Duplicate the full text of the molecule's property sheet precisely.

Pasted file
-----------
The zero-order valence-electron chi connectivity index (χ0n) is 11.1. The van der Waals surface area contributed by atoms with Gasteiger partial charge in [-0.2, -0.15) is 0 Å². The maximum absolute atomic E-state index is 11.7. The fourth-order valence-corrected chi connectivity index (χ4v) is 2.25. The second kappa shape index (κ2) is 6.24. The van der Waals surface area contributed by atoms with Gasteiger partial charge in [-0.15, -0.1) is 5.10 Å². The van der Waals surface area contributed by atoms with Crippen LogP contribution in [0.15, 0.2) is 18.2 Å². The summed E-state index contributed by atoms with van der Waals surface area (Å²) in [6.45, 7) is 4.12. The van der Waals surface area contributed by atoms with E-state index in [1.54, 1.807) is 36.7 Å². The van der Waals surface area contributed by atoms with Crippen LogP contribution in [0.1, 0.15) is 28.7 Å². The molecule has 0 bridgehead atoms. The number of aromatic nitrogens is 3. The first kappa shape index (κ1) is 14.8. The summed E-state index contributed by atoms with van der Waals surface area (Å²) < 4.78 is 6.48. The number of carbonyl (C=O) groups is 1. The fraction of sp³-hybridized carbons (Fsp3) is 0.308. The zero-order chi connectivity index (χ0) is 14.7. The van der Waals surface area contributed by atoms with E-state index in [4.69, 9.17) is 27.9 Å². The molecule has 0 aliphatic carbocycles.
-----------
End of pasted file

The zero-order valence-electron chi connectivity index (χ0n) is 11.1. The van der Waals surface area contributed by atoms with Gasteiger partial charge in [-0.2, -0.15) is 0 Å². The maximum absolute atomic E-state index is 11.7. The fourth-order valence-corrected chi connectivity index (χ4v) is 2.25. The second kappa shape index (κ2) is 6.24. The van der Waals surface area contributed by atoms with Gasteiger partial charge in [-0.15, -0.1) is 5.10 Å². The van der Waals surface area contributed by atoms with Crippen LogP contribution in [0.15, 0.2) is 18.2 Å². The summed E-state index contributed by atoms with van der Waals surface area (Å²) in [6.45, 7) is 4.12. The van der Waals surface area contributed by atoms with E-state index in [1.54, 1.807) is 36.7 Å². The van der Waals surface area contributed by atoms with Crippen LogP contribution in [0.1, 0.15) is 28.7 Å². The molecule has 0 bridgehead atoms. The number of aromatic nitrogens is 3. The first kappa shape index (κ1) is 14.8. The summed E-state index contributed by atoms with van der Waals surface area (Å²) < 4.78 is 6.48. The number of carbonyl (C=O) groups is 1. The fraction of sp³-hybridized carbons (Fsp3) is 0.308. The zero-order chi connectivity index (χ0) is 14.7. The van der Waals surface area contributed by atoms with E-state index in [4.69, 9.17) is 27.9 Å². The molecule has 0 aliphatic carbocycles.